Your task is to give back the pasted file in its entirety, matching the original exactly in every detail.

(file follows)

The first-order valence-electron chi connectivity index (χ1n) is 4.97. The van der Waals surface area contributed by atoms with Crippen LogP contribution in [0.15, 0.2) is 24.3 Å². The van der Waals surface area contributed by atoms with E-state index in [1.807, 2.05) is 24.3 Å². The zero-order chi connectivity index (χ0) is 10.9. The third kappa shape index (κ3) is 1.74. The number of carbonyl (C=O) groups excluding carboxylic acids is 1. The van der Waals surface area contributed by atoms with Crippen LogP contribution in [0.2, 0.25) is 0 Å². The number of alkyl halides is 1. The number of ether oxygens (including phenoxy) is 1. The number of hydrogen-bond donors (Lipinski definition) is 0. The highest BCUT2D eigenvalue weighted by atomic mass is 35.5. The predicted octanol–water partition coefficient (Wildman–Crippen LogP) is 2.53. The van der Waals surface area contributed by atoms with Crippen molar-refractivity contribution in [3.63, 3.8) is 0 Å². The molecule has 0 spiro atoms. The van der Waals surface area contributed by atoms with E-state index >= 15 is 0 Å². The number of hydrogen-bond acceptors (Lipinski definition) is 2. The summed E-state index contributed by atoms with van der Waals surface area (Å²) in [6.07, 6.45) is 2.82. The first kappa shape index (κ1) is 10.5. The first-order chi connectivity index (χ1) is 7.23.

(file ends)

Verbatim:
The first-order valence-electron chi connectivity index (χ1n) is 4.97. The van der Waals surface area contributed by atoms with Crippen LogP contribution in [0.15, 0.2) is 24.3 Å². The van der Waals surface area contributed by atoms with E-state index in [1.807, 2.05) is 24.3 Å². The zero-order chi connectivity index (χ0) is 10.9. The third kappa shape index (κ3) is 1.74. The number of carbonyl (C=O) groups excluding carboxylic acids is 1. The van der Waals surface area contributed by atoms with Crippen LogP contribution in [0.2, 0.25) is 0 Å². The number of alkyl halides is 1. The number of ether oxygens (including phenoxy) is 1. The number of hydrogen-bond donors (Lipinski definition) is 0. The highest BCUT2D eigenvalue weighted by atomic mass is 35.5. The predicted octanol–water partition coefficient (Wildman–Crippen LogP) is 2.53. The van der Waals surface area contributed by atoms with Crippen molar-refractivity contribution in [3.63, 3.8) is 0 Å². The molecule has 0 spiro atoms. The van der Waals surface area contributed by atoms with E-state index >= 15 is 0 Å². The number of hydrogen-bond acceptors (Lipinski definition) is 2. The summed E-state index contributed by atoms with van der Waals surface area (Å²) in [6.07, 6.45) is 2.82. The first kappa shape index (κ1) is 10.5. The first-order chi connectivity index (χ1) is 7.23.